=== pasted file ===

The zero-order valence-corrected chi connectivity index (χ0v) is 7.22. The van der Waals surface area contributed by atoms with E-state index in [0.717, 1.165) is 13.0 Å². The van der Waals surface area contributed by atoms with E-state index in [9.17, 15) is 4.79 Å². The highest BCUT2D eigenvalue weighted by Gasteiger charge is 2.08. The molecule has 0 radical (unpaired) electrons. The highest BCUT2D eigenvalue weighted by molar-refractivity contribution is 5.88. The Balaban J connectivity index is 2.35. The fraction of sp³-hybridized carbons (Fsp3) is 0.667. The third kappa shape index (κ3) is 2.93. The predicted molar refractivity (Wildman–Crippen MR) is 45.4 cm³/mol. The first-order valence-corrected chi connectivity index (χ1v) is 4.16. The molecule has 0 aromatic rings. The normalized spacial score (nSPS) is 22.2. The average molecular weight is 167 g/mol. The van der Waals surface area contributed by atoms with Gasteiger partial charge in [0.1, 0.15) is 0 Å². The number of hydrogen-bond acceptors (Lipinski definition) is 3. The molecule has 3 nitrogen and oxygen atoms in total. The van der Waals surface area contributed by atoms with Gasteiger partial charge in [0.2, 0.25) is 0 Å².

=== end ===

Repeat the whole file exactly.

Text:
The zero-order valence-corrected chi connectivity index (χ0v) is 7.22. The van der Waals surface area contributed by atoms with E-state index in [0.717, 1.165) is 13.0 Å². The van der Waals surface area contributed by atoms with E-state index in [9.17, 15) is 4.79 Å². The highest BCUT2D eigenvalue weighted by Gasteiger charge is 2.08. The molecule has 0 radical (unpaired) electrons. The highest BCUT2D eigenvalue weighted by molar-refractivity contribution is 5.88. The Balaban J connectivity index is 2.35. The fraction of sp³-hybridized carbons (Fsp3) is 0.667. The third kappa shape index (κ3) is 2.93. The predicted molar refractivity (Wildman–Crippen MR) is 45.4 cm³/mol. The first-order valence-corrected chi connectivity index (χ1v) is 4.16. The molecule has 0 aromatic rings. The normalized spacial score (nSPS) is 22.2. The average molecular weight is 167 g/mol. The van der Waals surface area contributed by atoms with Gasteiger partial charge in [0.1, 0.15) is 0 Å². The number of hydrogen-bond acceptors (Lipinski definition) is 3. The molecule has 3 nitrogen and oxygen atoms in total. The van der Waals surface area contributed by atoms with Gasteiger partial charge in [0.2, 0.25) is 0 Å².